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The Mystery of Death

22nd Sunday after Trinity BCP (Remembrance Sunday)

12 November 2006 11:00 | Fr. Roderick Leece

There are always mixed feelings on Remembrance Sunday when we honour and salute courage, heroism, steadfastness, sacrifice and generosity for our country…but at the same time ponder the enormous waste of war. The loss of life…families robbed of love…society deprived of the gifts and skills of the dead…economies diverted to fuel the needs of war. Of course there is a certain ambiguity. 'Oh What a Lovely War' was the first production I was involved in (musically) at school in the mid 70s - and this musical satire on the futilities of the 1st World War (and, by extension, against war in general) was a surprising hit - Richard Attenborough's film was released in 1969. Tony Blair was 16 at the time. The main thing I recall was the huge distance between politicians and generals waging war from a comfortable but ridiculous distance, and the poor wretched foot soldiers literally on the ground…or should I say just a few feet under…wet, cold and shell-shocked in the trenches. Things have changed now, in that clearly the generals, and even the Chief of Defence Staff are firmly identified with the men and women who have been forced to wage war by out of touch politicians, without the support of country. Questions are asked.

In this month of Remembrance within the Christian calendar, and particularly as we remember those who gave their today for our tomorrow, this is a good time to question if, or what, we believe about life after death? You see, one of the consequences of the two world wars was that the flood of deaths led to a rather banal idea of life after death.

We can see this in the flourishing of spiritualism after the first war. The life of the dead was perceived in terms of the technology of the time. The dead could talk over the telephone, as it were, with the medium as an operator, connecting the calls. Yet with the reality went a certain lack of mystery. The imagined spirit world was just a happy version of our own world, without the pain. "It's very nice here," the dead would say, as if phoning from a seaside resort. As it happens, my mother was a spiritualist, and my grandmother a medium, who founded a spiritualist church in Bath. Granny welcomed Haile Selassie the Emperor of Ethiopia to tea during his five years exile in Bath, and during their conversations, my mother told the story of Gran going into a trance, and speaking what allegedly turned out to be some mysterious ancient Abyssinian language. No wonder Haile Selassie fled back to Addis Ababa in 1941!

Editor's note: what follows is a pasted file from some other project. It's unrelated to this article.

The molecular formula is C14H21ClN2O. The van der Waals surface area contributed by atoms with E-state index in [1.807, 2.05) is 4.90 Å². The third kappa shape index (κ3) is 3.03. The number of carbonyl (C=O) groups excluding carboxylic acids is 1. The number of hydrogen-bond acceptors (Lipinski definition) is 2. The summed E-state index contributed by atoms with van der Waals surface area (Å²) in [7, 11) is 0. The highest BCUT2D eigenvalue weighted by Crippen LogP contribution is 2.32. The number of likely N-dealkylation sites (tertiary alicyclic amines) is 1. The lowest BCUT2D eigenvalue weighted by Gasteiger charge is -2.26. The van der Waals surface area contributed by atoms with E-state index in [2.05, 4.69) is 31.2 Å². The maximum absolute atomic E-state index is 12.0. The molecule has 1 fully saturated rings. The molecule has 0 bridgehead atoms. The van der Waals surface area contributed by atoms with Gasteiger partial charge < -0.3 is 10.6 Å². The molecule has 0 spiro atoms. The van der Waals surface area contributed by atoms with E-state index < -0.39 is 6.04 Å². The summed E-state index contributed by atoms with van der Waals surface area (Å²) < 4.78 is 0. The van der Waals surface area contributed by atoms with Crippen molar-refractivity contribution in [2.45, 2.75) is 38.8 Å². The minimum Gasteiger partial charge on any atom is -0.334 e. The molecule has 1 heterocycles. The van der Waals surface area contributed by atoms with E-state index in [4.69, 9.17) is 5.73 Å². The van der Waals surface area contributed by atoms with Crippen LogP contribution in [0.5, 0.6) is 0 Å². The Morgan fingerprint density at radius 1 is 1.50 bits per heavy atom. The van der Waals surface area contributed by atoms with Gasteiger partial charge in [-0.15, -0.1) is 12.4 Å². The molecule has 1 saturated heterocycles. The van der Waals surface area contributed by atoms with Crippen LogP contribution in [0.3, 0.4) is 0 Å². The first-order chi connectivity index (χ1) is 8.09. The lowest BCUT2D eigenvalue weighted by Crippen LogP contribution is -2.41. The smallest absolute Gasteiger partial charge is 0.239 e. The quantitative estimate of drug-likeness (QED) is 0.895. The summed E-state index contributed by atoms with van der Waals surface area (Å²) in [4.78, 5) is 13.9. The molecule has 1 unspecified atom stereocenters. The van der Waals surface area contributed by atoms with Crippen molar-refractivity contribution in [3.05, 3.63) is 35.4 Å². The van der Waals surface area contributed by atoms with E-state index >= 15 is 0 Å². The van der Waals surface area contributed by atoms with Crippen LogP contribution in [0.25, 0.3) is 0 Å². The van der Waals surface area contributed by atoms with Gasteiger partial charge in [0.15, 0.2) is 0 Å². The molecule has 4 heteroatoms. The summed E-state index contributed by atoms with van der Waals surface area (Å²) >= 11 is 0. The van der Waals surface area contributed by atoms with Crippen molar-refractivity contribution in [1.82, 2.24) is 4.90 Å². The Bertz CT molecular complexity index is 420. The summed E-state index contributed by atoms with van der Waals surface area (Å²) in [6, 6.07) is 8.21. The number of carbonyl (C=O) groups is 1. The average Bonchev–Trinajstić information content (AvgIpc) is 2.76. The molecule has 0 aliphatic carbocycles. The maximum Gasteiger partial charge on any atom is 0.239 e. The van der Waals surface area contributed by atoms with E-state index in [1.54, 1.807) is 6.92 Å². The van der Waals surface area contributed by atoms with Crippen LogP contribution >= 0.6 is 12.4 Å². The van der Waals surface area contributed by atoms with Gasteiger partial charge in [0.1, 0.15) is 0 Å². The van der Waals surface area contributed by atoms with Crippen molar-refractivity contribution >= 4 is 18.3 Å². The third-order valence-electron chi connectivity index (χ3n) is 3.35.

During the 2nd World War another way of trying to soften the pain of death was found: a host of films about life after death designed to reassure troops and civilians. 'Here comes Mr Jordan' in 1941, 'A Guy named Joe' in 43, and 'Blithe Spirit' in 1945 are all examples. The idea was to see death as a blip in our ongoing existence, something hardly noticed as we proceed in our happy lives. Of course it's understandable that in time of war people should feel tempted to avoid thinking too much about the reality of death. "Nothing is going to happen, nothing will hurt you," cooed nanny in the nursery as she tucked the children into bed. "In the morning you will wake up in the same bright nursery you fell asleep in." Let's pretend. But that's not what the Church teaches.

Death is always a trial, the wages of sin, and never easy. Jesus suffered an agonising death and was buried. We endure something terrible in our own death, and the mere fact of death is terrible in any circumstance, let alone as a result of human conflict. The natural longing seems to be for a continuance of this life and often people cannot conceive of something different.

But in death God calls us home to himself…it is the end of our earthly pilgrimage, and the Church encourages us to prepare ourselves in prayer for the hour of our death…the Hail Mary seeks intercession for the same moment. And after death, the mystery of blessed communion with God and all who are in Christ we call heaven…beyond all understanding and description…though not beyond hope.

Scripture speaks of it in images - life, light, peace, wedding feast, wine of the kingdom, the Father's house, the heavenly Jerusalem, paradise…and yet at the same time 'no eye has seen, nor ear heard, nor the heart of man conceived, what God has prepared for those who love him'.
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